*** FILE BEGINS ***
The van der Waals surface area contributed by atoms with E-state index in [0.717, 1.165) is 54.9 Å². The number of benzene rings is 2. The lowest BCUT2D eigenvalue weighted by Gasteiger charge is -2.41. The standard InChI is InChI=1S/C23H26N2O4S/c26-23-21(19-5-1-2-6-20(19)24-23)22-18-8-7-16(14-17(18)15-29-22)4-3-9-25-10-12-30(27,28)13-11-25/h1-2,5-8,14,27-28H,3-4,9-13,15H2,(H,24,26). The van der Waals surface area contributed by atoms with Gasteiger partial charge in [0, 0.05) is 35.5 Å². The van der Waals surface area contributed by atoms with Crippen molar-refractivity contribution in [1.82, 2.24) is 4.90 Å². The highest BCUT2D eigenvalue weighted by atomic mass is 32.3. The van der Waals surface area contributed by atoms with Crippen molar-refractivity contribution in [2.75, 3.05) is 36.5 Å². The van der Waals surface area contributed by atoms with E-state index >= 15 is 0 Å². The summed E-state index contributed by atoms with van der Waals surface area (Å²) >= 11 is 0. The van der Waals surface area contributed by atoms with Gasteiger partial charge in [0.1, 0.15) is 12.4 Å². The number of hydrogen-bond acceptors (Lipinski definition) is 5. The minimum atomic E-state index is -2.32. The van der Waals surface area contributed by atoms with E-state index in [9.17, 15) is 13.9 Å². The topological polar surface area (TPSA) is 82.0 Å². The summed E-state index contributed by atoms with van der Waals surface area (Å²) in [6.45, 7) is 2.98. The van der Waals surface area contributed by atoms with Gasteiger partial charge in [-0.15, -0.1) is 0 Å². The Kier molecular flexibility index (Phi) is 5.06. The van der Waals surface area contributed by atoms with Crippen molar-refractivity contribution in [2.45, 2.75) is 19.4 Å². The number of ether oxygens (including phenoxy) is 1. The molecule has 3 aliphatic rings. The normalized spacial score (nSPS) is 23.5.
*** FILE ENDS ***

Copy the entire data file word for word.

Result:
The van der Waals surface area contributed by atoms with E-state index in [0.717, 1.165) is 54.9 Å². The number of benzene rings is 2. The lowest BCUT2D eigenvalue weighted by Gasteiger charge is -2.41. The standard InChI is InChI=1S/C23H26N2O4S/c26-23-21(19-5-1-2-6-20(19)24-23)22-18-8-7-16(14-17(18)15-29-22)4-3-9-25-10-12-30(27,28)13-11-25/h1-2,5-8,14,27-28H,3-4,9-13,15H2,(H,24,26). The van der Waals surface area contributed by atoms with Gasteiger partial charge in [0, 0.05) is 35.5 Å². The van der Waals surface area contributed by atoms with Crippen molar-refractivity contribution in [1.82, 2.24) is 4.90 Å². The highest BCUT2D eigenvalue weighted by atomic mass is 32.3. The van der Waals surface area contributed by atoms with Crippen molar-refractivity contribution in [2.75, 3.05) is 36.5 Å². The van der Waals surface area contributed by atoms with E-state index >= 15 is 0 Å². The summed E-state index contributed by atoms with van der Waals surface area (Å²) >= 11 is 0. The van der Waals surface area contributed by atoms with Gasteiger partial charge in [0.1, 0.15) is 12.4 Å². The number of hydrogen-bond acceptors (Lipinski definition) is 5. The minimum atomic E-state index is -2.32. The van der Waals surface area contributed by atoms with E-state index in [9.17, 15) is 13.9 Å². The topological polar surface area (TPSA) is 82.0 Å². The summed E-state index contributed by atoms with van der Waals surface area (Å²) in [6.45, 7) is 2.98. The van der Waals surface area contributed by atoms with Gasteiger partial charge in [-0.15, -0.1) is 0 Å². The Kier molecular flexibility index (Phi) is 5.06. The van der Waals surface area contributed by atoms with Crippen molar-refractivity contribution in [2.45, 2.75) is 19.4 Å². The number of ether oxygens (including phenoxy) is 1. The molecule has 3 aliphatic rings. The normalized spacial score (nSPS) is 23.5.